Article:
Budget Cuts Coming to Labor?

Posted by Abby Streu on Thursday, July 20th, 2017 at 4:35 pm - Permalink

By Abby Streu

Funding for the National Labor Relations Board (NLRB) comes from the federal government’s budget—also known as the pockets of taxpayers and quite a few imaginary dollars (hence our ever-increasing debt).

In July 2017, the House of Representatives released the 2018 Fiscal Year (FY) funding approvals from a couple of appropriation subcommittees, including the one that dictates labor funding.

Creating the federal budget begins with each department in the Federal Government submitting separate funding requests to the President, who then reviews and submits his own proposal to Congress. The Senate and the House each split into 12 separate committees to create different parts of their version of the budget. Then all of the committees in each branch compile and vote on their budget. A joint conference committee between the House and Senate vote on the final budget. The President is given that version to sign (or veto).

When Obama assumed office, the 2009 FY budget was still in place until October 1, 2009. This budget had been created by a legislature where the majority of officials were Democrats. On October 1, the new budget, also created by a Democrat majority, was enacted, providing $262.6 million to the NLRB, which was the amount proposed by the Senate.

Two years later, the Republican Party won the majority in the House of Representatives. The 2012 FY budget proposed by the Senate allotted $282.8 million to the NLRB. The House proposed a budget of $233.7 million. In the end, $274 million was the actual amount given to the Board.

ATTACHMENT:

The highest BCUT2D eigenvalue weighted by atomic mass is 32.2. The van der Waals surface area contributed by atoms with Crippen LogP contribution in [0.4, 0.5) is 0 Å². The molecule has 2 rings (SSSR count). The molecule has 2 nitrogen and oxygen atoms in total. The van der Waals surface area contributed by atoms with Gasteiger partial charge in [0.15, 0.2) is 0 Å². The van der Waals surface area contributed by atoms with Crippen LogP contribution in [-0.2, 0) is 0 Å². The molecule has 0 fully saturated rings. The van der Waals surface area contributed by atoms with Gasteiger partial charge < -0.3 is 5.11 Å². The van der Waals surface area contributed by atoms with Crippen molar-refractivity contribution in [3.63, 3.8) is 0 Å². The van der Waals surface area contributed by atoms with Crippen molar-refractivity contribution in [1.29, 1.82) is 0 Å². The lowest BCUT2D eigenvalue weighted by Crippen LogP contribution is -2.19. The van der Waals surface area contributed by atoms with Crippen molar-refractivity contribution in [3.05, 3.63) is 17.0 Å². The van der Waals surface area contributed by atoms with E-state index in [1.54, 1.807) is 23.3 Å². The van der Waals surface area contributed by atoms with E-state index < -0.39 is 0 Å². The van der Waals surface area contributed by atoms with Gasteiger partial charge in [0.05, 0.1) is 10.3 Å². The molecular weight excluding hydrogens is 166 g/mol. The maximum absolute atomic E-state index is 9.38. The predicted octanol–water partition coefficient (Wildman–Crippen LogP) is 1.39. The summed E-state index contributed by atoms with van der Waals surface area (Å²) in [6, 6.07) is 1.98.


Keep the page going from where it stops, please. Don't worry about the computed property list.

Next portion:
During the midterm elections of Obama’s second term, the Senate majority was won by the Republican Party, giving them the majority in both branches of Congress. The first budget produced after the turning of the Legislative Branch was for the 2016 FY. The House proposed a budget of $200 million for the NLRB. The amount that ended up being enacted was $274.2 million.

After the 2016 election, the Republican Party gained control over both the Executive and Legislative Branches of the Federal Government when Donald Trump assumed office in January 2017. In October 2017, the 2018 FY budget will be put into effect. On July 19, 2017, the House Appropriations Committee approved the draft fiscal year 2018 Labor, Health and Human Services, and Education (LHHS) funding bill. The amount the Committee suggested be provided to the NLRB is $249 million—a cut of approximately $25 million from the previous year.

The amount the House proposed for the NLRB is problematic because it is nearly $50 million more than what they proposed two years ago with a Democrat in the presidency. The Senate recently held their hearing over their version of this bill, so the end decision of the joint committees remains to be seen.

The Trump Administration released its own budget at the beginning of the summer on May 23, 2017. The Administration’s budget included a 6 percent funding-cut to the NLRB and a 20 percent cut overall to the Department of Labor (DOL).

The President has already created a path that may provide hope to workers who do not wish to be dictated by labor unions. In January, President Trump made Philip Miscimarra the acting-chairman of the NLRB. On Thursday, July 13, The Senate Committee on Health, Education, Labor and Pensions (HELP) heard the NLRB nomination hearing for lawyers Marvin Kaplan and William Emanuel. The Committee approved both of them on Wednesday, July 19. They will proceed to a hearing before the full Senate (as of this writing, a date has not been set).

Under the Obama Administration, the NLRB and DOL became bloated, business-killing bureaucracies. Hopefully, the more modest proposed funding for those agencies will make them both more efficient and accommodating to both labor and management, both workers and business-owners.